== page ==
In anticipation of a rising interest rate environment, fixed-income investors should consider exchange traded funds that track floating rate notes.
Should expectations of higher interest rates gain momentum, it would not be surprising to see investors embrace floating rate exchange traded funds as additions to fixed income portfolios.
Floating rate notes, like the name suggests, have a floating interest rate. Specifically, the notes’ have a so-called reset period with interest rates tied to a benchmark, such as the Fed funds, LIBOR, prime rate or U.S. Treasury bill rate. Due to their short reset periods, these floating rate funds have relatively low rate risk.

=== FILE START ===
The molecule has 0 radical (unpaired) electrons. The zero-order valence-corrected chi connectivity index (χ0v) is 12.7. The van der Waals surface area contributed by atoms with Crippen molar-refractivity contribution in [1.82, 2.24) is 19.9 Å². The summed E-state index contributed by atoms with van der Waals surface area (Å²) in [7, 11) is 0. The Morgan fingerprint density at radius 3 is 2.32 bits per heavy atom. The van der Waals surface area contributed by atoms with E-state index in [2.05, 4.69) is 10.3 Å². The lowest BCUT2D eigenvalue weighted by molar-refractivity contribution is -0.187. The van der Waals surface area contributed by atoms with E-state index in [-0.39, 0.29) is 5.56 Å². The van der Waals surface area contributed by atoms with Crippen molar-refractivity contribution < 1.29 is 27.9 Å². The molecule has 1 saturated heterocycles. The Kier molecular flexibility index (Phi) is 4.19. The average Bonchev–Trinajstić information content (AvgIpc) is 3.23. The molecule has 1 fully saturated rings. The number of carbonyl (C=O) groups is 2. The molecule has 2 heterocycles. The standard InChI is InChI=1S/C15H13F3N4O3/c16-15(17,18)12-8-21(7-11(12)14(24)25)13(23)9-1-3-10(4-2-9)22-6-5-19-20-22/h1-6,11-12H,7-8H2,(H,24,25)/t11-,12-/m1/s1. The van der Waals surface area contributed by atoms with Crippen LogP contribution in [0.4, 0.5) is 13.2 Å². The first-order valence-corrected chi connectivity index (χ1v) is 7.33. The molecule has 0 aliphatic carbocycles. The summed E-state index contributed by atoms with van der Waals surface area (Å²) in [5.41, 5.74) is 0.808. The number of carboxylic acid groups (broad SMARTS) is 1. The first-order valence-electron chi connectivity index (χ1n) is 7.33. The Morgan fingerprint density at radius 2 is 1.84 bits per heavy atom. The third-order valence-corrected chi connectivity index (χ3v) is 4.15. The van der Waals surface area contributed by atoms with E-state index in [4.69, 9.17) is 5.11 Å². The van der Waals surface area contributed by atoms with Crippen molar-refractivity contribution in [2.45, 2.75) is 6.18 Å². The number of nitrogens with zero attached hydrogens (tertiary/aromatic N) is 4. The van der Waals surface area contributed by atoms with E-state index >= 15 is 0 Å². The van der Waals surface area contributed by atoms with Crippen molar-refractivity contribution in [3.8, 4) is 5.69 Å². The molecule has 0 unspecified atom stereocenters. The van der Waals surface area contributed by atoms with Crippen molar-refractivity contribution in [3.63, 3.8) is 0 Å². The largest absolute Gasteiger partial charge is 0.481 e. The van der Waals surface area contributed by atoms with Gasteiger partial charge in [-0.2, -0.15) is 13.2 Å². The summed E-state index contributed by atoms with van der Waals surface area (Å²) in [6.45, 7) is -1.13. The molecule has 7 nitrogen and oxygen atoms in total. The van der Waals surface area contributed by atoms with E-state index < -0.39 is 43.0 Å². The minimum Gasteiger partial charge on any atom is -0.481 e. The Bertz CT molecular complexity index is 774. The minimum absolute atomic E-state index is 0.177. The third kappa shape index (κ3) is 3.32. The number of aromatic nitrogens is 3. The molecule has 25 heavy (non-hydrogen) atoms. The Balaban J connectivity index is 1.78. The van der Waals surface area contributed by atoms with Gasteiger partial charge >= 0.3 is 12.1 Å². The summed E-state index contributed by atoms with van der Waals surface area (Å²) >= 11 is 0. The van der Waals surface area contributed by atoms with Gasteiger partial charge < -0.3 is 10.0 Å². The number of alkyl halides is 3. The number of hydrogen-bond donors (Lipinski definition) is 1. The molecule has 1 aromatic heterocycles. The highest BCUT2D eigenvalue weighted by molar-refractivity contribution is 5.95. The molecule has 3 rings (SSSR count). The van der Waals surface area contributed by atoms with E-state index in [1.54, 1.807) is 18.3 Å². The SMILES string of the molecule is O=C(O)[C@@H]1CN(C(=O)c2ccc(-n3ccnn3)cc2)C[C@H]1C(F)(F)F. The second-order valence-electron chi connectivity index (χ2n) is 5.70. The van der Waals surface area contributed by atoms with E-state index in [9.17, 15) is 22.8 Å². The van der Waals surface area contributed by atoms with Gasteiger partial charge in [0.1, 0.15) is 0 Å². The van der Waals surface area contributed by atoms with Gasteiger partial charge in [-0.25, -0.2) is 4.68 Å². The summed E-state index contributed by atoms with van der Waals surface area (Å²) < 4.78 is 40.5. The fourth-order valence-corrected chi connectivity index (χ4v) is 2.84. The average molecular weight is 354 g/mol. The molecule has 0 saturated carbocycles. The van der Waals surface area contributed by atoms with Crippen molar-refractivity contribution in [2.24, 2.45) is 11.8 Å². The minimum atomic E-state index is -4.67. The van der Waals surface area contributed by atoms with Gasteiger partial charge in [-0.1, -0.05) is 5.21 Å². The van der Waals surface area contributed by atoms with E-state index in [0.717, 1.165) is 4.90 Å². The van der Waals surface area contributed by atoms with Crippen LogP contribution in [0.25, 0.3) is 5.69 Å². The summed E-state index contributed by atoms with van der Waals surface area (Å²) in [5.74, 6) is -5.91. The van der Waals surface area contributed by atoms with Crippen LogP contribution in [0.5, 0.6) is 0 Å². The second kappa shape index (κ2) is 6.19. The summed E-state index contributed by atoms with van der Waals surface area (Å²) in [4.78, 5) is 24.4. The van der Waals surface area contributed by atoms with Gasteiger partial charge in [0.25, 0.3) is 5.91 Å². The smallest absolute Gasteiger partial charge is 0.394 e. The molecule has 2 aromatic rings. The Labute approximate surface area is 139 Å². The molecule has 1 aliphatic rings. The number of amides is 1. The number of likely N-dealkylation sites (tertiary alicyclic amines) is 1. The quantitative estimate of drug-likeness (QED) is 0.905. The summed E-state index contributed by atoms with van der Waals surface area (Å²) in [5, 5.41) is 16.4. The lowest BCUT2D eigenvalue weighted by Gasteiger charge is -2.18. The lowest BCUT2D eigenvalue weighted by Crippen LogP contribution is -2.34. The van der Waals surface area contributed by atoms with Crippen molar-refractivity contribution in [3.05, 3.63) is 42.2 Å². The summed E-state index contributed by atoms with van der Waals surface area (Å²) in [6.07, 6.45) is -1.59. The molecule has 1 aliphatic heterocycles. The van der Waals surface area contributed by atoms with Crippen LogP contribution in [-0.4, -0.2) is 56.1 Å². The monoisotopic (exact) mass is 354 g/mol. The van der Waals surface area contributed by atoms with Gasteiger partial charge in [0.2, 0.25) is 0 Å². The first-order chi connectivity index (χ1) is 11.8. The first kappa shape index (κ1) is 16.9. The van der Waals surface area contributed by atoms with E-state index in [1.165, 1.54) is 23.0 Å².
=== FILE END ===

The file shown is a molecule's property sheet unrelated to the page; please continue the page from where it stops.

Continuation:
As a result of the safe and conservative nature of floating rate bonds, investors should not expect high yields. Nevertheless, Treasury money market funds are so starved for yield that anything with an extra basis point or two and the quality and liquidity of a Treasury security will provide an attractive alternative.